Many professionals and analysts still believe earnings estimates are too high for this quarter and next. Thus far, companies reporting earnings have delivered less than stellar results. Add to this the looming fiscal cliff and of course the highly contentious U.S. election today and you have a recipe for extreme short-term fear. These events will likely exert pressure on markets that have essentially been propped up by central bank actions. Thus, traders may want to consider taking some bearish action should market panic ensue. Those who are bearish could consider selling stock, selling covered calls on their positions, shorting stocks, buying puts or investing in a bear fund. While each of these approaches has its respective benefits and risks, in this article I want to highlight four ETFs that could provide great returns in the event of a market sell-off on fear of uncertainty, disappointing earnings or continued international news that spooks markets.
Direxion Daily Small Cap Bear 3X Shares (TZA): This is my favorite way to invest in a bear market short term. TZA seeks "daily investment results of 300% of the inverse of the price performance of the Russell 2000 Index (also known as the small cap index). The Russell 2000 measures the performance of the small-cap segment of the United States equity universe and consists of the smallest 2,000 companies in the Russell 3000 Index, representing approximately 10% of the total market capitalization of the Russell 3000 Index. It includes approximately 2,000 of the smallest securities based on a combination of their market cap and current index membership." TZA actually does not invest in equity securities or stocks. What TZA does is creates short positions by investing at least 80% of its net assets in financial instruments to provide leveraged and unleveraged exposure to the Small Cap Index and the remainder in money market instruments. TZA currently trades at $15.60 a share on average daily volume of 20 million shares. In the last month TZA is up 7.3% compared with the ETF that tracks the Russell 2000 index (IWM), which is down 2.8%. TZA has a 52-week range of $13.35-$39.68.
ProShares Short S&P500 (SH): This ETF seeks "daily investment results that correspond to the inverse of the daily performance of the S&P 500 index. The S&P 500 index is a measure of large cap United States stock performance. It is a capitalization weighted index of 500 United States operating companies and selected real estate investment trusts." SH attempts to invest "at least 80% of its net assets, including any borrowings for investment purposes, to investments that, in combination, have economic characteristics that are inverse to those of the index. It intends to invest assets not invested in financial instruments, in debt instruments and/or money market instruments. The Fund intends to concentrate its investments in a particular industry or group of industries to approximately the same extent as the index is so concentrated."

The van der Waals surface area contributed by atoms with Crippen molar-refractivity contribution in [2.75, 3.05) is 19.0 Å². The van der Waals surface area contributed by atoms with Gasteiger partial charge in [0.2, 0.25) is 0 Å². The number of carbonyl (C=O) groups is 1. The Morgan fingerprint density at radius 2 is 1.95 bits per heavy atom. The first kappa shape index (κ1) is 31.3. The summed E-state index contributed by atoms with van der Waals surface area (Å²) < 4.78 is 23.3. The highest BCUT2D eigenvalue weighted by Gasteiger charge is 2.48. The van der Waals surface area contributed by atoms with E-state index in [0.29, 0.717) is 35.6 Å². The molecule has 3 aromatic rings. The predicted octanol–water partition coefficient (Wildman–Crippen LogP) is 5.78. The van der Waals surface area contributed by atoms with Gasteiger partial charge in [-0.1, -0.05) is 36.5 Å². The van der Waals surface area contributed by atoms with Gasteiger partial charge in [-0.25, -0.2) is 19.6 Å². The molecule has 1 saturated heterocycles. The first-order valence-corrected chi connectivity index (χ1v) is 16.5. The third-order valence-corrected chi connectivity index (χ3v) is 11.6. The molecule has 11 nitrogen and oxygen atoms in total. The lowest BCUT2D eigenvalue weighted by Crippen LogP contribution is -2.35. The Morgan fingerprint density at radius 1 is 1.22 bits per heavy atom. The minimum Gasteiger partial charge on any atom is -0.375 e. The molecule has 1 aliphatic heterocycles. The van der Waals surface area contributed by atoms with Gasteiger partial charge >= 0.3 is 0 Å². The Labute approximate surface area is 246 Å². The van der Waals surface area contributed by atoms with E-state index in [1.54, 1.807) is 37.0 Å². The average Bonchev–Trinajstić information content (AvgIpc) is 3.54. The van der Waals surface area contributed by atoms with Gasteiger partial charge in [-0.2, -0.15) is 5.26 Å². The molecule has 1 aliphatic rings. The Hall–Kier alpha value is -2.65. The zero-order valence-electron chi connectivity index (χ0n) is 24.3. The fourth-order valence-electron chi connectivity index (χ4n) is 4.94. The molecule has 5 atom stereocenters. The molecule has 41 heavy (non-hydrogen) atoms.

SH currently trades at $34.53 on approximately 3.3 million shares exchanging hands daily. SH is up 2.9% in the last month, while the S&P 500, as measured by the (SPY) is down 2.9%. SH has a 52-week range of $33.34-$44.21.
ProShares UltraShort S&P500 (SDS): This leveraged fund seeks "daily investment results that correspond to twice the inverse of the daily performance of the S&P 500." Recall the S&P 500 is "a float-adjusted, market capitalization-weighted index of 500 United States operating companies and real estate investment trusts selected through a process that factors criteria, such as liquidity, price, market capitalization and financial viability." SDS invests in common stock issued by public companies. SDS also invests in derivatives, which are financial instruments whose value is derived from the value of an underlying asset, interest rate or index.
SDS recently underwent a one-for-four reverse split. It currently trades near its one-year lows at $55.90 a share. SDS has average daily volume of 4.0 million shares exchanging hands. In the last month SDS is up 5.7% while the SPY is down 2.9%. SDS has a 52-week range of $52.12-$93.60.
Direxion Daily S&P 500 Bear 3x ETF (SPXS): SPXS, formerly the Direxion Daily Large Cap Bear 3X fund, seeks daily investment results before fees and expenses of 300% of the inverse of the price performance of the S&P 500 Index. As with other funds there is no guarantee the fund will meet its stated investment objective. The fund has a 1.14% annual expense ratio. Under normal circumstances SPXS management creates short positions by investing at least 80% of its net assets in: futures contracts; options on securities, indices and futures contracts; equity caps, collars and floors; swap agreements; forward contracts; short positions; reverse repurchase agreements; ETFs; and other financial instruments that, in combination, provide leveraged and unleveraged exposure to the S&P 500.
SPXS currently trades near its one-year lows at $17.78 a share. SPXS has average daily volume of 1.5 million shares exchanging hands. In the last month SPXS is up 8.2 % while the SPY is down 2.9%. SPXS has a 52-week trading range of $16.07-$39.26.
Bottom line: There are lots of ways to prepare for a potential short-term bear market including selling covered calls, buying puts, shorting stocks and stock indices, or just plain old selling equities to raise cash. While central bank action has bolstered markets, I believe earnings reports, turmoil in Europe, the US Presidential election and the looming fiscal cliff will dictate the direction of the market. The aforementioned funds perform very well in the events of market sell-offs.
Disclaimer: I am not recommending investors to be bullish, bearish or neutral. This article is for informational purposes only and highlights funds one can consider in the event or anticipation of short-term volatility and bearishness. It is not a recommendation to buy or sell any of the aforementioned assets.